• The meaning of the study; eg, hypothesized mechanisms that might explain the outcomes observed and/or the implications for clinicians or policy makers. Indicate whether additional research is required before the information can be confidently used in clinical settings.
    • Unanswered questions; proposals for future research.

    Appendices
    If there is more than one appendix, they should be identified as A, B, etc. Formulae and equations in appendices should be given separate numbering: Eq. (A.1), Eq. (A.2), etc.; in a subsequent appendix, Eq. (B.1) and so on. Similarly for tables and figures: Table A.1; Fig. A.1, etc.

    Essential title page information

    The type(s) of non-human animals or other species used in an investigation must be named in the Title, Abstract, and Materials and Methods sections of the manuscript.

    Title page (starting on page 1) – required for ALL article types, including: letters, replies, and online-only content – includes the following sequence:

    1) Title (as concise as possible, approximately 12 words, without abbreviations or parenthetical abbreviations for terms used in the title, and suitable for indexing purposes) Proprietary (brand names) and conclusion statements are NOT permitted in the manuscript title

    2) List of authors to be credited (byline), including each author’s first name, middle initial, and LAST NAME (surname in all capital letters), with highest academic degrees (honorary degrees are not permitted); city or cities, state(s), province (Canada and Australia), and country or countries other than the United States in which the study was conducted; divisional and/or departmental and institutional affiliations of each author at the time the study was performed; for authors not called “Doctor,” indicate Ms. or Mr.

    Present/permanent address. If an author has moved since the work described in the article was done, or was visiting at the time, a ‘Present address’ (or ‘Permanent address’) may be indicated as a footnote to that author's name. The address at which the author actually did the work must be retained as the main, affiliation address. Superscript Arabic numerals are used for such footnotes.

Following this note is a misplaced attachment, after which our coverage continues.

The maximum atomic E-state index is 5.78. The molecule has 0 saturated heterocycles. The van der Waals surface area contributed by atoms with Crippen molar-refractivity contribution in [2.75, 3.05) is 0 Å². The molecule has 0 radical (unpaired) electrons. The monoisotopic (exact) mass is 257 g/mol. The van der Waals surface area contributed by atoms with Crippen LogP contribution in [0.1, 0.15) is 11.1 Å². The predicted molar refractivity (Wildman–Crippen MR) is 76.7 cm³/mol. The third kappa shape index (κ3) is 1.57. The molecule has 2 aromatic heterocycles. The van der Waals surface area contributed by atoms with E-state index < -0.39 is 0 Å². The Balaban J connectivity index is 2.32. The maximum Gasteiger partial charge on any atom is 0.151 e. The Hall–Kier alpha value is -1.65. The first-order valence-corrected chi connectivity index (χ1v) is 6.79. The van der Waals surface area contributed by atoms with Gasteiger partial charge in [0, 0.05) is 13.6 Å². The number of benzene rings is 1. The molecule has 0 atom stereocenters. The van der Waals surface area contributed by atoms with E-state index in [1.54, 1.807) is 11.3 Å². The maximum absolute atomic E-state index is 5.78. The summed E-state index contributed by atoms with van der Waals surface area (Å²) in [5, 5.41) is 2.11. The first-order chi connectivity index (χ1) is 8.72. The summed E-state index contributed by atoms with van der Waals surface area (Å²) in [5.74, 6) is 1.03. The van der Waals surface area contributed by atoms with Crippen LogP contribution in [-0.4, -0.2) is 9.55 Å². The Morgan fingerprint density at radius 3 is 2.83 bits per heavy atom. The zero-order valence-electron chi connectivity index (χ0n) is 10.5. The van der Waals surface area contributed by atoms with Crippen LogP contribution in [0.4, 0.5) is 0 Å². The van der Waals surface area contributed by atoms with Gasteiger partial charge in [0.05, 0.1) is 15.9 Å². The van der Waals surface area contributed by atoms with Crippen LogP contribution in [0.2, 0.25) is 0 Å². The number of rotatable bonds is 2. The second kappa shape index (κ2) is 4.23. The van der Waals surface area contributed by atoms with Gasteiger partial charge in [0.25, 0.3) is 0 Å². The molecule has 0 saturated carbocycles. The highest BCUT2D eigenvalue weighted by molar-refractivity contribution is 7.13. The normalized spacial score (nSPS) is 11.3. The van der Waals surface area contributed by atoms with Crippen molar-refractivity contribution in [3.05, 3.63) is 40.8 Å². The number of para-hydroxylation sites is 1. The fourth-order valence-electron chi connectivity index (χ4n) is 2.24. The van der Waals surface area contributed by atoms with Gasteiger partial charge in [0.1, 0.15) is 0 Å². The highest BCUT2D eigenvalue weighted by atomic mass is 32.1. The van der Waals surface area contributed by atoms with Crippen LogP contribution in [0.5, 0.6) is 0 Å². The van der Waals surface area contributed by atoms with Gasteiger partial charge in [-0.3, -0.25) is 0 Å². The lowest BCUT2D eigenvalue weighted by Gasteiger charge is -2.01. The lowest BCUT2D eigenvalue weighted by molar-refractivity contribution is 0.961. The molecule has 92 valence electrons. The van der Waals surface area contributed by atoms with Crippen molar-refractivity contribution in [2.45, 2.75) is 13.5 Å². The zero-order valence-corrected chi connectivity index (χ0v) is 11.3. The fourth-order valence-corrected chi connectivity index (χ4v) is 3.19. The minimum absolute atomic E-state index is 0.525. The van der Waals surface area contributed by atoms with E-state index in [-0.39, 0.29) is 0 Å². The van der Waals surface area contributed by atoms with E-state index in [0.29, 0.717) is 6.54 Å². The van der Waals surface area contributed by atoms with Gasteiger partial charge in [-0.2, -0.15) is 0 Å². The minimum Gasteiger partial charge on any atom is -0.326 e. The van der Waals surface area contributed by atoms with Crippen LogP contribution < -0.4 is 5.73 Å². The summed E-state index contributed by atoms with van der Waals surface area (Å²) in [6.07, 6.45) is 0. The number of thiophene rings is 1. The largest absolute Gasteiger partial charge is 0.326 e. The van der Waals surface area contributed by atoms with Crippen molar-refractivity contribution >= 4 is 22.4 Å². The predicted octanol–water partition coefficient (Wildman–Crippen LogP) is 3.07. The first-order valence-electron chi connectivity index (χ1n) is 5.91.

3) Disclosure statement of any potential of interest for each author; if no conflict exists; include the statement “The author(s) report(s) no conflict of interest.”

    4) Any source(s) of financial support for the research

    Role of the funding source. You are requested to identify who provided financial support for the conduct of the research and/or preparation of the article and to briefly describe the role of the sponsor(s), if any, in study design; in the collection, analysis and interpretation of data; in the writing of the report; and in the decision to submit the article for publication. If the funding source(s) had no such involvement then this should be stated.

    5) Required for clinical trials – include the clinical trial identification number and the URL of the registration site

    6) Paper presentation information: if the findings were presented at a meeting, include the name of the meeting and its number (eg, “the 24th Annual Scientific Meeting” or “the 12th annual meeting”), the organization presenting the meeting, the city and state or city and non-US country (for Canada and Australia, include the province) in which the meeting was held, and the month, inclusive dates (not only the date on which the specific presentation was made), and year of the meeting

    7) Disclaimer, if appropriate, such as for authors employed by the Federal Government or Armed Forces

    8) The name of the individual responsible for reprint requests, along with his/her contact information: full mailing address, email address, or both; if reprints will not be available, state: “Reprints will not be available.”

    9) The corresponding author's contact information (who will handle correspondence at all stages of submission, publication, and post-publication). Contact details must be kept up to date by the corresponding author. Include the full name, address, work and home and/or cell phone numbers (indicating which is which), fax number, and email address.

    Word count
    The word count of both the abstract and the main text (not counting the title page, condensation, acknowledgements, references, tables, figure legends, and figures) must be included at the bottom of the title page.

    Condensation and short version of title
    On the next page of the manuscript, supply:

    • a 1-sentence condensation of the paper, consisting of no more than 25 words, stating its essential point(s); this sentence, which is subject to copy editing in conformance with Journal style, will appear in the Table of Contents, and
    • a short version of the article title, for the identification line inserted at the bottom of each published table and figure.

    Abstract page, including key words/phrases

    On the next page of the manuscript, provide an abstract (see below) and 3 to 5 alphabetized key words or short phrases for indexing.

    Abbreviations are NOT permitted in the abstract (structured nor unstructured).

    Structured Abstract – applies to Original Research and Reports of Major Impact

    Limited to no more than 350 words with the following headings: